In the beginning, in a land far, far away, there was a writer who was introduced to the concept of show and tell. No, it didn’t involve me bringing a toy and you bringing yours, nor did it cover me showing you mine, and you showing me yours. (winks)
Show and tell, all jokes aside, is nothing to laugh about. It’s the heartache of authors who don’t understand the difference. If you ask ten writers just what show and tell is, you’ll get ten different answers. In that group, you might even get one or two who don’t know what it is, and you’ll always get one that gets it completely wrong.
Let’s get down to the nitty gritty—and yes, I will try to explain this like I’d tell my six-year old.
Telling: Writing that tells the reader what a character is feeling.
Showing: Writing that shows the reader what a character is feeling.
Simple explanations for showing these emotions and I’m sure it could be better, but I hope you get the gist.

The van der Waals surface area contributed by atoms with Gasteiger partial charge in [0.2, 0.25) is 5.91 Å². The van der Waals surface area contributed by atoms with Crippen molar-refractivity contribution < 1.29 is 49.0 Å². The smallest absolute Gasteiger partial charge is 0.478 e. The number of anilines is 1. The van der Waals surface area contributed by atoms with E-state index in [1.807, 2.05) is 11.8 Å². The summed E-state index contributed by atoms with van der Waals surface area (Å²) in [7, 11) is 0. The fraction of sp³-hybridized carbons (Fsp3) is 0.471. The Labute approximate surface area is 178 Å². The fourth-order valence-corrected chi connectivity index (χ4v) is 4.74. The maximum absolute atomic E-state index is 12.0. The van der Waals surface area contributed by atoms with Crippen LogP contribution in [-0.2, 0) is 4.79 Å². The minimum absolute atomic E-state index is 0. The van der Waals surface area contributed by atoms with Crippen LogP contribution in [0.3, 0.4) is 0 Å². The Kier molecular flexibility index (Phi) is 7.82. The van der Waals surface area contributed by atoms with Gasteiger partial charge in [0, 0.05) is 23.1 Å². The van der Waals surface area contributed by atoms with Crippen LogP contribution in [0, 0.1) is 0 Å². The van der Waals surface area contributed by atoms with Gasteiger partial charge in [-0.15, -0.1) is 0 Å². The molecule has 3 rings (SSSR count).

What’s the difference between showing and telling, you ask? And why in the heck do we need to do it? Well, getting your reader to “be” in your characters head is very important. It gets the reader to care about your character and to better understand why they make the decisions they do. It’ll also have a reader “feeling” what your character does, rather than just being told. You want readers to picture what YOU are trying to describe what the character is feeling, rather than their own definition of the emotion. For instance, if you’re putting “She was angry,” then you don’t want your reader to picture what their version of angry is, but instead, yours.
YOUR CHALLENGE THIS WEEK:
Go through one chapter of your manuscript and search for emotions: happy, sad, love, confused, angry, mad, etc. Take these emotions and “open them up” by showing them instead. If you get stuck, you can always get some ideas from DESCRIPTIONARI. I do like to refer writers to this site when they are having difficulties, but please make sure that instead of using the examples they give, you find your own. You’re a writer, you’re creative, and you can find the best use of words to describe your own characters emotions. Be original, use comparisons; just open the emotion, dammit, and get to writing.
If you have a story you want to share on the trials of showing and telling, or even a funny or easier way it’s been explained to you, I’d love to hear it. Just post in the comments below.